Debugging is an inevitable part of game development, and yet I don’t hear people talk about it often. Maybe that’s because debugging can be a less interesting part of the development cycle than feature creation, but nonethess debugging is something you will need to do at many points throughout development, and so I think it’s worth spending some time learning techniques to better tackle issues as they arrise. That is why I’m writing this post. I am rather new to the industry, but I’m hoping lessons I’ve learned can be taught to others, and that this will start a converation about techniques of which I am not aware.

In my experience, the hardest part of debugging is finding out exactly where an issue is occuring. If you’re familiar with the codebase then finding a solution usually doesn’t take too long, unless a major architecural re-write is needed to solve a much deeper-rooted issue of course. Because of that, the following techniques focus on different ways of displaying data so that you can figure out where it is you’ll need to focus your attention. A well-written engine will have facilities in place to disable entire sections to help developers narrow down the cause of issues more quickly. If you can turn off AI, networking, graphics rendering, audio rendering, and other large systems individually, you’ll be able to narrow down the cause of the issue much more quickly.

  1. Breakpoints These are arguably the most useful primitive tool a game programmer has access to for fixing bugs. By asking the program to pause execution at a point we specify, we are able to inspect the state of the program and hopefully see what the cause of the issue is.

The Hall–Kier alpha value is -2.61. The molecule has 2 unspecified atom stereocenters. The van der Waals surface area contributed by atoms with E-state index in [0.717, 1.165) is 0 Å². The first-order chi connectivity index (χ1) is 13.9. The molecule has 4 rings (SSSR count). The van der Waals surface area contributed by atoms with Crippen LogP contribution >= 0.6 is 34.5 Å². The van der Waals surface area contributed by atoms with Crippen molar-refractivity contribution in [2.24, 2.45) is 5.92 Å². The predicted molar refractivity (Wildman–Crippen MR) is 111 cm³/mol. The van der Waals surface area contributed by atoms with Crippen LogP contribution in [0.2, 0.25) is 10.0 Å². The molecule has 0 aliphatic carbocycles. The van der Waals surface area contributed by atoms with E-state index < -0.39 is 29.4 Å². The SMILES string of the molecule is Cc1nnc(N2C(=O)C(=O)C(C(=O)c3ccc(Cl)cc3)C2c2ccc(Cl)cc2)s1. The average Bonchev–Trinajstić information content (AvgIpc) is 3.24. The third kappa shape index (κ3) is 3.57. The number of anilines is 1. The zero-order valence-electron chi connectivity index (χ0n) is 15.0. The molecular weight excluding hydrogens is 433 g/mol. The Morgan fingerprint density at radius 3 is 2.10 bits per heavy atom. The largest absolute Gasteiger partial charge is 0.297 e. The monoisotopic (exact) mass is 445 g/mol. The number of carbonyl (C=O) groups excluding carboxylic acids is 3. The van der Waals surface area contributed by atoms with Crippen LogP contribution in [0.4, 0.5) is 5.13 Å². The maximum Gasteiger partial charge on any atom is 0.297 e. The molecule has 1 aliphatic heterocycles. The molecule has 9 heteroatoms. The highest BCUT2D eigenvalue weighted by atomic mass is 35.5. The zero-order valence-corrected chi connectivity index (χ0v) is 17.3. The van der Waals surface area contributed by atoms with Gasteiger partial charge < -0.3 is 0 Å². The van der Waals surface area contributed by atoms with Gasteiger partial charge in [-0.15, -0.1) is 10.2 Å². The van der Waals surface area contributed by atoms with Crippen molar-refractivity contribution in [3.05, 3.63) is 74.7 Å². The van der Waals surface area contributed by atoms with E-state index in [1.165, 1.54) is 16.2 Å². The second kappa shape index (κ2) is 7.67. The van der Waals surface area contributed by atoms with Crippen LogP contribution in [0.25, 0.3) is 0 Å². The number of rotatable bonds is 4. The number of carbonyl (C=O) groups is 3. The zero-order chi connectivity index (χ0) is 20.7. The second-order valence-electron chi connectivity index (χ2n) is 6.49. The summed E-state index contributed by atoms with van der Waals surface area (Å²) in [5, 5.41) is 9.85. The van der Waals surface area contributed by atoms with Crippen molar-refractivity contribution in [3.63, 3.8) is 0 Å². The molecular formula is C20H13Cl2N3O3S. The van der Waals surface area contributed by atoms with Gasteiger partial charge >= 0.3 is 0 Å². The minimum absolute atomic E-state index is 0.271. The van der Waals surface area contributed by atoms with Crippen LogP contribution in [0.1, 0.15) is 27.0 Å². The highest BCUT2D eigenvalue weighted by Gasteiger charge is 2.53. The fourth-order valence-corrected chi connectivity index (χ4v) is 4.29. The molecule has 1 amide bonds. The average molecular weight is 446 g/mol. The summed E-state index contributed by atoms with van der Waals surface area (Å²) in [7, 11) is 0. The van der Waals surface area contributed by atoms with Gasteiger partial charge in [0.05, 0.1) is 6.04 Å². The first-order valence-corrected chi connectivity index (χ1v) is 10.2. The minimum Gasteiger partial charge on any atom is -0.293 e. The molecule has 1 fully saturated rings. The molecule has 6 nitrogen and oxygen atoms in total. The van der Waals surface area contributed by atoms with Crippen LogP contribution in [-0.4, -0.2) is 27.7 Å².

2. Logging Even more primitive than breakpoints are log statements. “Printf debugging” as it’s sometimes referred to is a tried-and true method of writing things out to the console. This technique is better in some cases, like when timing is important and thus execution can not be paused, but generally I find it easier to solve more issues using breakpoints since you can inspect any value, rather than just the ones you decided to print before compiling.

  3. Graphics debugger When working on graphics, many things can cause the screen to go black, objects to disappear, or things to just misbehave in any number of ways. Most often in these cases I go to RenderDoc. It allows me to inspect meshes and textures at every point in the pipeline and even debug shader code line by line (DirectX-only though :cry:). Once you’re familiar with the tool, debugging graphics issues with it becomes a breeze.

  4. Visual checking In some cases knowing if a particular object has changed state is important, and one way of making this obvious is changing that object’s material to be, for example, a bright pink. This makes finding the issue objects much quicker than say, inspecting a log, looking up that object in the scene graph, and finally finding it in the scene. In a similar vein, outputting particular values in your shader can be a good way to find erroneous states. For example, rendering your scaled and biased normals out as if they were colours can allow you to quickly inspect if they are as you expect them to be.

  5. Data breakpoints Rather than pausing execution on a particular line, most debuggers allow you to pause execution when a certain memory location is written to. This can be handy when you’re not sure what piece of code is changing a particular value.

  6. Value histogram Certain issues are best visualized over time, and by having a system in place which can graph them you can sometimes spot obviously incorrect behaviour which would otherwise be lost in a plain log or on-screen message.

I’m sure I’ve missed many techniques here, let me know your favorite technique below or here: [@liqwidice])(https://twitter.com/liqwidice).